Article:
One of the great ways to diversify investments is to look at real estate. These properties offer opportunities for both capital gains (in terms of property appreciation) and income (in terms of rent). At the same time, it is important for landlords to understand how rent and eviction work.
A landlord is not allowed to begin the process of eviction without terminating the tenancy. This means that the landlord has to provide written notice that the tenancy has been terminated. Then, if the tenant doesn’t move, a lawsuit can be filed to evict in houses for rent.
Termination with Cause
It is possible for landlords to terminate the tenancy with cause. There are a few possible causes of termination with cause. One of the most common examples is when tenants refuse to pay rent.
If a tenant is behind on his or her rent, landlords typically give the tenant a few days to either pay the rent or move out.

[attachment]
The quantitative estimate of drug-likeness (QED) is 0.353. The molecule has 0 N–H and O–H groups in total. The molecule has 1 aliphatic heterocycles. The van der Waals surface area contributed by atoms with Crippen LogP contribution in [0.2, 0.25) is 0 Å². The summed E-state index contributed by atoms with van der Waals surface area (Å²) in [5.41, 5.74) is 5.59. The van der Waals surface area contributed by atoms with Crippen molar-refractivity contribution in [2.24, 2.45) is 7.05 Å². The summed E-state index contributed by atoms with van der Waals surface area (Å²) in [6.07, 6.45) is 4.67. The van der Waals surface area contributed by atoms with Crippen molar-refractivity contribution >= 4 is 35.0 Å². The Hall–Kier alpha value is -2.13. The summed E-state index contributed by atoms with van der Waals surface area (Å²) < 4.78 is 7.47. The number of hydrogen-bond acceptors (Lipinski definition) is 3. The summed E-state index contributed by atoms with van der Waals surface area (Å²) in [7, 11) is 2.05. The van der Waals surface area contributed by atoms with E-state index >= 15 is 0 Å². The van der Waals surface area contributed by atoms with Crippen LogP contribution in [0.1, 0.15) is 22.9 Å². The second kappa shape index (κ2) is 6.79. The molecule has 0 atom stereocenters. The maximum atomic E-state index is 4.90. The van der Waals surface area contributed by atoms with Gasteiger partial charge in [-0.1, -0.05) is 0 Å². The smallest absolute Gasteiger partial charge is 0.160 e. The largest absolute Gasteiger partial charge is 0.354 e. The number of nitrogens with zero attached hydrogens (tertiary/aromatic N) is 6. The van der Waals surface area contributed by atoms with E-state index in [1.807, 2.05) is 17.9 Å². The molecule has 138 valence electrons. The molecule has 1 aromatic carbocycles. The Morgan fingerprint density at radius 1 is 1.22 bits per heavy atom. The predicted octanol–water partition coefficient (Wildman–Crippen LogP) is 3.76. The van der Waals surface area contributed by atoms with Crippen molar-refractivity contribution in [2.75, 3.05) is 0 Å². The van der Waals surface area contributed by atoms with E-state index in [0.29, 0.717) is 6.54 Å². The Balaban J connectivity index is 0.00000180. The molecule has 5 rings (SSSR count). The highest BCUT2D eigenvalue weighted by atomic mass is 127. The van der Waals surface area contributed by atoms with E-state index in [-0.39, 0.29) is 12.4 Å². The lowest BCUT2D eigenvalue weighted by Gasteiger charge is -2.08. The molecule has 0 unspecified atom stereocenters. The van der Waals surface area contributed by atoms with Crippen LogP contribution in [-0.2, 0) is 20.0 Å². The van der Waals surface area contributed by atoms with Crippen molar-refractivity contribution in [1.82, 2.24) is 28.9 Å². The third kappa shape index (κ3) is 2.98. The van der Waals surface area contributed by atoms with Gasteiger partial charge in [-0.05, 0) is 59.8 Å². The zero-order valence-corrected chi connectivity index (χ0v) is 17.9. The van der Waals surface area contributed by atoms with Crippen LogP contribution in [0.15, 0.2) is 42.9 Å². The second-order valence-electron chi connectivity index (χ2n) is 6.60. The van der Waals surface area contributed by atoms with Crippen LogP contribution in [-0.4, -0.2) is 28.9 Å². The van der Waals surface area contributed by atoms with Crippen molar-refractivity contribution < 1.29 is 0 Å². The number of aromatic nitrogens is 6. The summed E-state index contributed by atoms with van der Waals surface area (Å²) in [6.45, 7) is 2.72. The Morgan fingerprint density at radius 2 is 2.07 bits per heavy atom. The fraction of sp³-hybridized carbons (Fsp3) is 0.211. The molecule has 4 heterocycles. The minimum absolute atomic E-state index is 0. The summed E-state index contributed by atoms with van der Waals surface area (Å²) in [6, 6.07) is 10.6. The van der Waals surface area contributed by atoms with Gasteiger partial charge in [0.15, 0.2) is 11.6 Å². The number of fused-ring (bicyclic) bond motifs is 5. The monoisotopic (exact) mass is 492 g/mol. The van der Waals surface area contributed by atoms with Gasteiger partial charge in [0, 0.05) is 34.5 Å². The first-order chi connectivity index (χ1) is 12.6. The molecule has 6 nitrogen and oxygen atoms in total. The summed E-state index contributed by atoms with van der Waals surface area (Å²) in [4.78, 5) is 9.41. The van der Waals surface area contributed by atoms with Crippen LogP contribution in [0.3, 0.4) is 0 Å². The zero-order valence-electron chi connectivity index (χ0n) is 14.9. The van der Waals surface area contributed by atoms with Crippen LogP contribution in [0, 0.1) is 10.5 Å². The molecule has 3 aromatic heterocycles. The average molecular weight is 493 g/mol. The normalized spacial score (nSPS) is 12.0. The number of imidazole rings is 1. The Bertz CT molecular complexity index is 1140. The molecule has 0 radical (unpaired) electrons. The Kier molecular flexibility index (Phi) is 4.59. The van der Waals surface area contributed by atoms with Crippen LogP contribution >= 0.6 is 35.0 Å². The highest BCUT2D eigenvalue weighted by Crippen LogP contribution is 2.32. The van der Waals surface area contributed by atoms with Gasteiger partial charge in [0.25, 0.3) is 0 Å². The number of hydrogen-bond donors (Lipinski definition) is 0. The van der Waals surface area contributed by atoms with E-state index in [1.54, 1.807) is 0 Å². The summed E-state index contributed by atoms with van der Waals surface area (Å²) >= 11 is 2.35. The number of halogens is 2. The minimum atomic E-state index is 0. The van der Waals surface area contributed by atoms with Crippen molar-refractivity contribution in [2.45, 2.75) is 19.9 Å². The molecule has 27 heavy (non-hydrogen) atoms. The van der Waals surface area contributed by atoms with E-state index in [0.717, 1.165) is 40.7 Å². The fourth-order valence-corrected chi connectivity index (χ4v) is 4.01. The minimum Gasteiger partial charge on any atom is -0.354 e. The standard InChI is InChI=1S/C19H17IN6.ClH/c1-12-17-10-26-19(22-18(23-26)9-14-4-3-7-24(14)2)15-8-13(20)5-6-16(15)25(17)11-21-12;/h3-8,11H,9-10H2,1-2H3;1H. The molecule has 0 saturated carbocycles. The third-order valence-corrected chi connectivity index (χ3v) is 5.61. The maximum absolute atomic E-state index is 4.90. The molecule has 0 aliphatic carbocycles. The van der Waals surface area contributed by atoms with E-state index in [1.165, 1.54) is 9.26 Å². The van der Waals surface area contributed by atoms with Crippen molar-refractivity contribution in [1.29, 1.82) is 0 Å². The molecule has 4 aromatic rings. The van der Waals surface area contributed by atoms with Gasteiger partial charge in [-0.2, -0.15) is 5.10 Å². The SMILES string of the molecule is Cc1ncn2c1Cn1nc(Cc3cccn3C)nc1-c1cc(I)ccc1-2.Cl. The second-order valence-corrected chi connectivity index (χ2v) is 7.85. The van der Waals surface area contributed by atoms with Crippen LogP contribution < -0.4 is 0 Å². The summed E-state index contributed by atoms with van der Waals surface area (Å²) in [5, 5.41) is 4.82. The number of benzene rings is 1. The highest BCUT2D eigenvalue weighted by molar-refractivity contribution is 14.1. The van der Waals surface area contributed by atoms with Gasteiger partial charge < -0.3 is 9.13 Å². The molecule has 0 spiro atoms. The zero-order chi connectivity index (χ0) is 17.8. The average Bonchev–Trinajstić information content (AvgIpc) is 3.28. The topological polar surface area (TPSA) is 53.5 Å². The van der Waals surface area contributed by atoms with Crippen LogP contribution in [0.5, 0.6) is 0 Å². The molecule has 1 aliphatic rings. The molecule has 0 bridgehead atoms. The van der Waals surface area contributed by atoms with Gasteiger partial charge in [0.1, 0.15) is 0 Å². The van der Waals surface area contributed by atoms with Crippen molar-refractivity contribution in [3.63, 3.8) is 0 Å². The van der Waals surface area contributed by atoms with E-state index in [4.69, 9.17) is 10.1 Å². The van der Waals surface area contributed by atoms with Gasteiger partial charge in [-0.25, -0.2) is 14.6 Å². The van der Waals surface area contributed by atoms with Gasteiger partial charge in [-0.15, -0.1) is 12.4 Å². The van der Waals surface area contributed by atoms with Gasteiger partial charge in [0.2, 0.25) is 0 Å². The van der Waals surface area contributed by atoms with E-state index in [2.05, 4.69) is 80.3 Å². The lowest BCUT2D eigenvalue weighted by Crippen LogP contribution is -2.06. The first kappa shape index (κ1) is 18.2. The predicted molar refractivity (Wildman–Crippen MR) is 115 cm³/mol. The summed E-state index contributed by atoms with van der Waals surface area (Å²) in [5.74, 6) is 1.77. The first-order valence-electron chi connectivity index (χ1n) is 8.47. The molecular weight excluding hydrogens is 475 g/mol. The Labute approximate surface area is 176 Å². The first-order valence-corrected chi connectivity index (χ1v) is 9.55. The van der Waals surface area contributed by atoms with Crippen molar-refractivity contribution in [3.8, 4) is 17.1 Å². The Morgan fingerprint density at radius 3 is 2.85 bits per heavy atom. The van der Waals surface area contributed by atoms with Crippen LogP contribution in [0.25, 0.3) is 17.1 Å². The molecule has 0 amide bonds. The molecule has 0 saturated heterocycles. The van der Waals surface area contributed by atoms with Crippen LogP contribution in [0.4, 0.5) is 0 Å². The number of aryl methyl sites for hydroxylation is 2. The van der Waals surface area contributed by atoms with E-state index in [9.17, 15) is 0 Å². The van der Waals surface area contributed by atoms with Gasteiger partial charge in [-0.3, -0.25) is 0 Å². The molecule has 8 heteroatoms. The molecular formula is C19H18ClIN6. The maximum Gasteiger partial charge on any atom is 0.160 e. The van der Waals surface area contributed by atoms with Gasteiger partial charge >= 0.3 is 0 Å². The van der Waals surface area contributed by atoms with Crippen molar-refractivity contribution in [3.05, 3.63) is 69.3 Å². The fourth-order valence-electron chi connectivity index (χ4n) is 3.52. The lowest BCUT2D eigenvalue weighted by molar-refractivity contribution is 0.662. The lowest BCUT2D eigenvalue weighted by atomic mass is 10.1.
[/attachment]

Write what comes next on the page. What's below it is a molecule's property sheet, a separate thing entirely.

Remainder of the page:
Another possible reason why a landlord might be able to terminate the tenancy is through a violation of one of the terms or conditions listed in the lease. For example, a tenant might bring a pet into the building when there is a no-pets clause in the contract.
An Unconditional Termination in Houses for Rent
Finally, one of the harshest methods of termination is an unconditional notice. In this case, the tenant has no opportunity to pay the rent and has to move out immediately.
These are typically only allowed if the tenant has been late or missed rent payments repeatedly, has damaged the premises in a serious manner, or has engaged in illegal activities.
It is important for landlords to understand their options if they are renting out their properties to tenants.